Pluralist methodology for development economics: the example of moral economy of Indian labour markets
David Bourget (Western Ontario)
David Chalmers (ANU, NYU)
Rafael De Clercq
Ezio Di Nucci
Jack Alan Reynolds
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Journal of Economic Methodology 14 (1):57-82 (2007)
This paper adds a moral angle to the pluralist approach to development economics, exploring the normative assumptions found in all the five main schools of thought that have analysed India's rural labour markets (neoclassical, new institutionalist, Marxist political economy, formalized political economy and feminist). The theorizations that are used by each have normative overtones, which are distinguished here from normative undertones (i.e. elements of meaning that have an affect component). Regression analysis in this literature is used to illustrate the types of undertones that are present. The undertones tend to cause performative contradictions for authors who claim value neutrality. The various moral reasoning strategies available for meta?normative economic research do not offer easy solutions. However they convincingly support the case for openness to a plurality of approaches to research in development economics. Further research on normative overtones is warranted. JEL Classifications: B5, O17, O12, O53.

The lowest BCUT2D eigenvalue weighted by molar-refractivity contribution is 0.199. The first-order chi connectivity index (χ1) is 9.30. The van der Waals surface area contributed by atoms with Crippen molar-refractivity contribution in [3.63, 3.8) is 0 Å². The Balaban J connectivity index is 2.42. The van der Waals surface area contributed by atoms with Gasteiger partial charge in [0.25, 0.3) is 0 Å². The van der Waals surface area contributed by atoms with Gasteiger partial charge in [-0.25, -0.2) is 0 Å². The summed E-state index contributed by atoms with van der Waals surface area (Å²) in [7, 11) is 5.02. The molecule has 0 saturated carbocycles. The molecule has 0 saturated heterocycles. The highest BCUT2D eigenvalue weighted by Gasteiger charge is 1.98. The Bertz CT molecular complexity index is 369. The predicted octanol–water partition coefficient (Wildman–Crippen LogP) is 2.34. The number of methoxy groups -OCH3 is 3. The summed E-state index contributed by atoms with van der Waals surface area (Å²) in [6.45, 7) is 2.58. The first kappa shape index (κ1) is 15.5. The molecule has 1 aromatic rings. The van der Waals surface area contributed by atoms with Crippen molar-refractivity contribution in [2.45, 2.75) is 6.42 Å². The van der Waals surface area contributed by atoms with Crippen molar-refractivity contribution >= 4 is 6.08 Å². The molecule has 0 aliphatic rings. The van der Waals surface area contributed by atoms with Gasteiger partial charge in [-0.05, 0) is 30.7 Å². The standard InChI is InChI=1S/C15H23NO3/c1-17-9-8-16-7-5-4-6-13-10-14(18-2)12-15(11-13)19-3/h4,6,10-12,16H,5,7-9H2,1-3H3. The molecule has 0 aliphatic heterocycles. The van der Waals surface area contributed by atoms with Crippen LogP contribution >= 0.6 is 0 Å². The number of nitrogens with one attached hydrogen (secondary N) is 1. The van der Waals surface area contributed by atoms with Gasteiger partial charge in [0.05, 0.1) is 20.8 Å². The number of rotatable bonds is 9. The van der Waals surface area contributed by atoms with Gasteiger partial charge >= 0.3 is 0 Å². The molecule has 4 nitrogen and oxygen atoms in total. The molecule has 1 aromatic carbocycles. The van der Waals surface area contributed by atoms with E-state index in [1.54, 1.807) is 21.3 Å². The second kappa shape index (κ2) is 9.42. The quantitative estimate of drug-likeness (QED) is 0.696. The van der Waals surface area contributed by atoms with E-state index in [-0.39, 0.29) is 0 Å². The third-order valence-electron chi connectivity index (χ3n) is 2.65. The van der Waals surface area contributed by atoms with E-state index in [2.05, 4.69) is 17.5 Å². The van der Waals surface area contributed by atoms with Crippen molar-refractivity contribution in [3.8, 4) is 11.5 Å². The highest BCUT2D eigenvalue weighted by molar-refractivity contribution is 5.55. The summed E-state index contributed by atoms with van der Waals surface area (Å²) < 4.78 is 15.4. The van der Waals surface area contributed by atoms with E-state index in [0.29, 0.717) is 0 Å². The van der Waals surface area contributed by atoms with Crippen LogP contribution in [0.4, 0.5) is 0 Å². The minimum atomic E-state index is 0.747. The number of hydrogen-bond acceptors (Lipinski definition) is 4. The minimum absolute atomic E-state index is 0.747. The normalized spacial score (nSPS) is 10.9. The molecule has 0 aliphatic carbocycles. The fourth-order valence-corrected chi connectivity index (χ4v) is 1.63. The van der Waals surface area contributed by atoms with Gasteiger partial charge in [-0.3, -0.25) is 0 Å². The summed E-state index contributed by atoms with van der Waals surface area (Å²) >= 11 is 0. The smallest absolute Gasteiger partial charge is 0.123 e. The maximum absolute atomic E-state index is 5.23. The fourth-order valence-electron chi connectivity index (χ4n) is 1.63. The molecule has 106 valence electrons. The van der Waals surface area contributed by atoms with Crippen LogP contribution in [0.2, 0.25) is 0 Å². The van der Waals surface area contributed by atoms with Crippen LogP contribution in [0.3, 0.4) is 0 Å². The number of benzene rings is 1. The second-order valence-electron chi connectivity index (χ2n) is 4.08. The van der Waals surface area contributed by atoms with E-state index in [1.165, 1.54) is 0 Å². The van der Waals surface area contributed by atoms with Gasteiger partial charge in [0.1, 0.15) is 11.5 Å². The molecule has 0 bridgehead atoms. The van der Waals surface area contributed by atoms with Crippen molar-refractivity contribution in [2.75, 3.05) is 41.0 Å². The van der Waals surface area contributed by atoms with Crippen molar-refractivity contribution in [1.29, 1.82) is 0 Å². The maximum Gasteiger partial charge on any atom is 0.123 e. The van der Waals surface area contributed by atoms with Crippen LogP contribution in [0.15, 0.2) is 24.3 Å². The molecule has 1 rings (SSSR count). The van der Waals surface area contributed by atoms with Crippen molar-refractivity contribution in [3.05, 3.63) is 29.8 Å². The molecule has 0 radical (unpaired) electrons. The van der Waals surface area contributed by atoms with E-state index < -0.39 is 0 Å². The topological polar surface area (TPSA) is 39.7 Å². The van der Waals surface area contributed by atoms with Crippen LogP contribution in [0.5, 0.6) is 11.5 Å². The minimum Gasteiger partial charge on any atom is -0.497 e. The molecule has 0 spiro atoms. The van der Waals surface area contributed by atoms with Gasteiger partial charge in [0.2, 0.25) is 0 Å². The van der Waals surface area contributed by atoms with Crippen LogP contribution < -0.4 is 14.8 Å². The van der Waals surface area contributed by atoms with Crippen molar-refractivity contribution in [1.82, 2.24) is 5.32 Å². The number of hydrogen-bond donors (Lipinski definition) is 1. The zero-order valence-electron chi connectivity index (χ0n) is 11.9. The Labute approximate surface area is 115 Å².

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References found in this work BETA
Alasdair C. MacIntyre (2007). After Virtue: A Study in Moral Theory. University of Notre Dame Press.
W. V. Quine (1953). From a Logical Point of View. Harvard University Press.
Bent Flyvbjerg (2001). Making Social Science Matter: Why Social Inquiry Fails and How It Can Succeed Again. Cambridge University Press.
Stewart R. Sutherland & Alasdair Macintyre (1992). Three Rival Versions of Moral Enquiry. Philosophical Quarterly 42 (167):253.
Citations of this work BETA
Paul Shaffer (2015). Structured Causal Pluralism in Poverty Analysis. Journal of Economic Methodology 22 (2):197-214.
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